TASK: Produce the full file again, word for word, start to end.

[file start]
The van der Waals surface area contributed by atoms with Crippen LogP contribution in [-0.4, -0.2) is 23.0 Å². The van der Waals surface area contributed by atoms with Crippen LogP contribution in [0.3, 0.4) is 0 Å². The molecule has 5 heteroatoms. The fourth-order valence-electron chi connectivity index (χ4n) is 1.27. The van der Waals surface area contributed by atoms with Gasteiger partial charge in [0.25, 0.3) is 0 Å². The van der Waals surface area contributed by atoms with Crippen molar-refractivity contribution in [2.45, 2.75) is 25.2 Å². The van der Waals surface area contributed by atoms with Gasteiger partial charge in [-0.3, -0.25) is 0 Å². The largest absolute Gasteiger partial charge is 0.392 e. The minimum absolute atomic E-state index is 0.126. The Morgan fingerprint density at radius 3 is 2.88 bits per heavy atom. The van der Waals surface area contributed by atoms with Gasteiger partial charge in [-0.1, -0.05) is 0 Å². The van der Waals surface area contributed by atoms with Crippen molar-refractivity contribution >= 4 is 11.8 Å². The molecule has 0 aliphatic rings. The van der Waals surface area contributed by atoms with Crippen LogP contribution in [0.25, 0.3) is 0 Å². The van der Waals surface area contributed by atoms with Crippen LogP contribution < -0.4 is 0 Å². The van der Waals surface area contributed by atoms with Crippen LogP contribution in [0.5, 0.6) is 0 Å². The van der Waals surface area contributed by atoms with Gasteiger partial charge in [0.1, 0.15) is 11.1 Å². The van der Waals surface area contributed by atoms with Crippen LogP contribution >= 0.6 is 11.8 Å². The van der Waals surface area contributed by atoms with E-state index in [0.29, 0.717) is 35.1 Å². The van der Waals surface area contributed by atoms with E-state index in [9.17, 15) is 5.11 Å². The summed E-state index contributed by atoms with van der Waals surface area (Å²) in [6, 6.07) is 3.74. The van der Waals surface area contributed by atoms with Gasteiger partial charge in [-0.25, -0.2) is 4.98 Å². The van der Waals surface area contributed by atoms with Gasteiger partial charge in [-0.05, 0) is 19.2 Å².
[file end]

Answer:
The van der Waals surface area contributed by atoms with Crippen LogP contribution in [-0.4, -0.2) is 23.0 Å². The van der Waals surface area contributed by atoms with Crippen LogP contribution in [0.3, 0.4) is 0 Å². The molecule has 5 heteroatoms. The fourth-order valence-electron chi connectivity index (χ4n) is 1.27. The van der Waals surface area contributed by atoms with Gasteiger partial charge in [0.25, 0.3) is 0 Å². The van der Waals surface area contributed by atoms with Crippen molar-refractivity contribution in [2.45, 2.75) is 25.2 Å². The van der Waals surface area contributed by atoms with Gasteiger partial charge in [-0.3, -0.25) is 0 Å². The largest absolute Gasteiger partial charge is 0.392 e. The minimum absolute atomic E-state index is 0.126. The Morgan fingerprint density at radius 3 is 2.88 bits per heavy atom. The van der Waals surface area contributed by atoms with Gasteiger partial charge in [-0.1, -0.05) is 0 Å². The van der Waals surface area contributed by atoms with Crippen molar-refractivity contribution >= 4 is 11.8 Å². The molecule has 0 aliphatic rings. The van der Waals surface area contributed by atoms with Crippen LogP contribution in [0.25, 0.3) is 0 Å². The van der Waals surface area contributed by atoms with Crippen LogP contribution < -0.4 is 0 Å². The van der Waals surface area contributed by atoms with Crippen LogP contribution in [0.5, 0.6) is 0 Å². The van der Waals surface area contributed by atoms with Gasteiger partial charge in [0.1, 0.15) is 11.1 Å². The van der Waals surface area contributed by atoms with Crippen LogP contribution >= 0.6 is 11.8 Å². The van der Waals surface area contributed by atoms with E-state index in [0.29, 0.717) is 35.1 Å². The van der Waals surface area contributed by atoms with E-state index in [9.17, 15) is 5.11 Å². The summed E-state index contributed by atoms with van der Waals surface area (Å²) in [6, 6.07) is 3.74. The van der Waals surface area contributed by atoms with Gasteiger partial charge in [-0.25, -0.2) is 4.98 Å². The van der Waals surface area contributed by atoms with Gasteiger partial charge in [-0.05, 0) is 19.2 Å².